365—An End to Solitary Confinement for Transgender Detainees
By Jamila Hammami
December 10th is the United Nations International Human Rights Day. This year, the Convention against Torture is celebrating its 30th year, and the United Nations (U.N.) theme for 2014 Human Rights Day is Human Rights 365, the idea being that: every day is Human Rights Day. However, this is not the case for queer and transgender detainees who face the violence of the United States (U.S.) immigration detention system or Immigration Customs & Enforcement (ICE) a part of the Department of Homeland Security (DHS).
Transgender and queer immigrants flee their home countries seeking safety from sexuality- and gender- based violence. So many of these individuals flee to the United States every year seeking a better, safer life, one in which they may be able to live freely and express their gender identities and sexualities without fear. Unfortunately, for too many this dream is not fulfilled
In November of this year, U.S. government officials met with representatives at the U.N. to discuss the country’s compliance with the United Nations Convention Against Torture and Other Cruel, Inhuman or Degrading Treatment or Punishment (CAT). The United States came under fire for the lack of compliance with the United Nations Committee Against Torture in Geneva, as again, the U.N. has repeated it’s concerns of the U.S. government utilizing solitary confinement as a means to imprison individuals. However, the United States continued to refuse to acknowledge it’s use of prolonged solitary confinement by stating, “there is no systematic use of solitary confinement in the United States” within its prison system, immigration detention facilities, Guantanamo Bay, etc. However there is clear targeting of queer and trans immigrants for this inhumane practice of prolonged, often months to nearly a year or more, solitary confinement in the U.S.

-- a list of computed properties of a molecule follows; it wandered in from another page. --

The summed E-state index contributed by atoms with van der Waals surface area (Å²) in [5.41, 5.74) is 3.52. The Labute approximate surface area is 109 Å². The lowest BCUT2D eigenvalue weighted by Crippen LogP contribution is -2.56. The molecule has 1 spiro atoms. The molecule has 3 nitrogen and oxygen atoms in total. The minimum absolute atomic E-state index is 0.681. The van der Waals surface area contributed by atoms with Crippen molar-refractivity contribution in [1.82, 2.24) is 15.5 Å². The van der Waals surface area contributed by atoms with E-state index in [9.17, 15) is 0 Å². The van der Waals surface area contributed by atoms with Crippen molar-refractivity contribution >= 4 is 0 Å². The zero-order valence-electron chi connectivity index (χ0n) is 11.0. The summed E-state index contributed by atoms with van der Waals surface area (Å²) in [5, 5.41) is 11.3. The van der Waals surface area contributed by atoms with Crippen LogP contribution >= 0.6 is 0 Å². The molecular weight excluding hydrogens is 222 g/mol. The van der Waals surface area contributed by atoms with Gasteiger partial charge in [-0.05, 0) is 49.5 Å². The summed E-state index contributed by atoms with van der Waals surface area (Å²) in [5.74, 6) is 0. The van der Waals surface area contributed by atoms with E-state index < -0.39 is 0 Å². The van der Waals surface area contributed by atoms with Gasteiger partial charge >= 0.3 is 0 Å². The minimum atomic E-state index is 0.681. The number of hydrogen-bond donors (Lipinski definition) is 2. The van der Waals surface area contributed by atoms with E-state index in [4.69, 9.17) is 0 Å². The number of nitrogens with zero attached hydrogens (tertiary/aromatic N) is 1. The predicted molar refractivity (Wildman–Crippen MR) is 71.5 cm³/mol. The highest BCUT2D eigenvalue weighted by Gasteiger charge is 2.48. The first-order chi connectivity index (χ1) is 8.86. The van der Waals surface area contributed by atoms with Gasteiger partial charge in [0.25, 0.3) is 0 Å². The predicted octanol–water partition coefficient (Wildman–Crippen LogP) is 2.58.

In a recent report by Fusion, over 300 people are in solitary confinement in ICE custody every night, including many trans detainees… ICE houses 75 trans detainees each night, 90% of them are transgender women, while 10% are transgender men”. But why are transgender women so often placed in solitary confinement? Currently, in the U.S. there are 249 facilities that house the 34,000 immigrants that ICE holds each night. For every 500 individuals in immigration detention, one individual is transgender; however, one in every five confirmed sexual assaults in immigration detention is a transgender individual. In 2003, the U.S. passed the Prison Rape Elimination Act (PREA), to provide recommendations to protect individuals from prison rape. However, ICE only recently, in March of 2014, created PREA standards for those held in immigration detention after refusing the DOJ (Department of Justice) standards. The American Civil Liberties Union found that prior to the implementation of PREA standards by DHS in March of this year, there had been over 200 reports of abuse against LGBT immigrants in detention since 2008, including numerous reports of sexual assault and sexual harassment.